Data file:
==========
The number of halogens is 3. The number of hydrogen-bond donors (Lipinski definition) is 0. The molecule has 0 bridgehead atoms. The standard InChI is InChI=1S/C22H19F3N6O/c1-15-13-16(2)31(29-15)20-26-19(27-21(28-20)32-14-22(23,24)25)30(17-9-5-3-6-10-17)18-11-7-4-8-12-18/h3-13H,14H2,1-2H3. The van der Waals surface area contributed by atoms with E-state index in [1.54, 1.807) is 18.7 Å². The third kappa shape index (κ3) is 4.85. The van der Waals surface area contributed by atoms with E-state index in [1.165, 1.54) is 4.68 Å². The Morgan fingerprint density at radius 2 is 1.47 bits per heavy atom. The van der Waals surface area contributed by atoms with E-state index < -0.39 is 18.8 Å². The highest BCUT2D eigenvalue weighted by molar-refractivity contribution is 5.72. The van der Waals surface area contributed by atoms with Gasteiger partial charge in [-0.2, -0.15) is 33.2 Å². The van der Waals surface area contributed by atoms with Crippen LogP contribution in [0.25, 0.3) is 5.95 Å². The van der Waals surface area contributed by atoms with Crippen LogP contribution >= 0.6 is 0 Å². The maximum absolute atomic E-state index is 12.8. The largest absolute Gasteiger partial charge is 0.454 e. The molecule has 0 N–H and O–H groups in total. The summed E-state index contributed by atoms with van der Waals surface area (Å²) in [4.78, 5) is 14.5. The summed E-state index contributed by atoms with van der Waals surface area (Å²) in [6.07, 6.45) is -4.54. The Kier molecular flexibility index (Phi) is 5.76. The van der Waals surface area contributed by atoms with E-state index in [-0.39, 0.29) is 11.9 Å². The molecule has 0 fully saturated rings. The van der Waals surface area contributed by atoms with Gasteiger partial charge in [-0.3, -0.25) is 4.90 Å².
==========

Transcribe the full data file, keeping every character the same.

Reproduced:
The number of halogens is 3. The number of hydrogen-bond donors (Lipinski definition) is 0. The molecule has 0 bridgehead atoms. The standard InChI is InChI=1S/C22H19F3N6O/c1-15-13-16(2)31(29-15)20-26-19(27-21(28-20)32-14-22(23,24)25)30(17-9-5-3-6-10-17)18-11-7-4-8-12-18/h3-13H,14H2,1-2H3. The van der Waals surface area contributed by atoms with E-state index in [1.54, 1.807) is 18.7 Å². The third kappa shape index (κ3) is 4.85. The van der Waals surface area contributed by atoms with E-state index in [1.165, 1.54) is 4.68 Å². The Morgan fingerprint density at radius 2 is 1.47 bits per heavy atom. The van der Waals surface area contributed by atoms with E-state index < -0.39 is 18.8 Å². The highest BCUT2D eigenvalue weighted by molar-refractivity contribution is 5.72. The van der Waals surface area contributed by atoms with Gasteiger partial charge in [-0.2, -0.15) is 33.2 Å². The van der Waals surface area contributed by atoms with Crippen LogP contribution in [0.25, 0.3) is 5.95 Å². The van der Waals surface area contributed by atoms with Crippen LogP contribution >= 0.6 is 0 Å². The maximum absolute atomic E-state index is 12.8. The largest absolute Gasteiger partial charge is 0.454 e. The molecule has 0 N–H and O–H groups in total. The summed E-state index contributed by atoms with van der Waals surface area (Å²) in [4.78, 5) is 14.5. The summed E-state index contributed by atoms with van der Waals surface area (Å²) in [6.07, 6.45) is -4.54. The Kier molecular flexibility index (Phi) is 5.76. The van der Waals surface area contributed by atoms with E-state index in [-0.39, 0.29) is 11.9 Å². The molecule has 0 fully saturated rings. The van der Waals surface area contributed by atoms with Gasteiger partial charge in [-0.3, -0.25) is 4.90 Å².